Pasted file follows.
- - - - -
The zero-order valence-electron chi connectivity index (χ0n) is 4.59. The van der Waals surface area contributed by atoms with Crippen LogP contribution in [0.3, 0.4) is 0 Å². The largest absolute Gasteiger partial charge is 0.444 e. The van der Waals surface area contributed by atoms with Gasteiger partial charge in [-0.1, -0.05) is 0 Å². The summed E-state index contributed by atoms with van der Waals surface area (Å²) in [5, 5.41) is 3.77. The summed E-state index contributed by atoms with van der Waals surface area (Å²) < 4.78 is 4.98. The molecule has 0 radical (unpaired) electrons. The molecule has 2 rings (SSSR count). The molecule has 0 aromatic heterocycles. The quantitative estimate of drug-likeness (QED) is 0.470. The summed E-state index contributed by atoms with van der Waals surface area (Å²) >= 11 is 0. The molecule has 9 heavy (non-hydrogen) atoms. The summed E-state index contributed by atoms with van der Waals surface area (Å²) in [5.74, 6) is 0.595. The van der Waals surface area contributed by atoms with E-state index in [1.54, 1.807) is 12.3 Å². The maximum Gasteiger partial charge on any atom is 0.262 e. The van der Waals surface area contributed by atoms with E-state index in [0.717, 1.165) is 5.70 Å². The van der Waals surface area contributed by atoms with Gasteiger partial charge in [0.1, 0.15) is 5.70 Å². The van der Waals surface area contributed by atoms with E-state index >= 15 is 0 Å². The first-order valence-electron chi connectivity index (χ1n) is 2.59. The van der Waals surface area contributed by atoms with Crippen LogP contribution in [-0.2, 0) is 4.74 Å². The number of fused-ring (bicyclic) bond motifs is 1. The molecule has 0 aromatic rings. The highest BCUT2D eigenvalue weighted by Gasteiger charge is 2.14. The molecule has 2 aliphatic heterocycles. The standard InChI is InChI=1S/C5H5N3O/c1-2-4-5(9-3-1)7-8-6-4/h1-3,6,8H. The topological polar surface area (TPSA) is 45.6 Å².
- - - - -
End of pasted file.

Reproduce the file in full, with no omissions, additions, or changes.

The zero-order valence-electron chi connectivity index (χ0n) is 4.59. The van der Waals surface area contributed by atoms with Crippen LogP contribution in [0.3, 0.4) is 0 Å². The largest absolute Gasteiger partial charge is 0.444 e. The van der Waals surface area contributed by atoms with Gasteiger partial charge in [-0.1, -0.05) is 0 Å². The summed E-state index contributed by atoms with van der Waals surface area (Å²) in [5, 5.41) is 3.77. The summed E-state index contributed by atoms with van der Waals surface area (Å²) < 4.78 is 4.98. The molecule has 0 radical (unpaired) electrons. The molecule has 2 rings (SSSR count). The molecule has 0 aromatic heterocycles. The quantitative estimate of drug-likeness (QED) is 0.470. The summed E-state index contributed by atoms with van der Waals surface area (Å²) >= 11 is 0. The molecule has 9 heavy (non-hydrogen) atoms. The summed E-state index contributed by atoms with van der Waals surface area (Å²) in [5.74, 6) is 0.595. The van der Waals surface area contributed by atoms with E-state index in [1.54, 1.807) is 12.3 Å². The maximum Gasteiger partial charge on any atom is 0.262 e. The van der Waals surface area contributed by atoms with E-state index in [0.717, 1.165) is 5.70 Å². The van der Waals surface area contributed by atoms with Gasteiger partial charge in [0.1, 0.15) is 5.70 Å². The van der Waals surface area contributed by atoms with E-state index >= 15 is 0 Å². The first-order valence-electron chi connectivity index (χ1n) is 2.59. The van der Waals surface area contributed by atoms with Crippen LogP contribution in [-0.2, 0) is 4.74 Å². The number of fused-ring (bicyclic) bond motifs is 1. The molecule has 0 aromatic rings. The highest BCUT2D eigenvalue weighted by Gasteiger charge is 2.14. The molecule has 2 aliphatic heterocycles. The standard InChI is InChI=1S/C5H5N3O/c1-2-4-5(9-3-1)7-8-6-4/h1-3,6,8H. The topological polar surface area (TPSA) is 45.6 Å².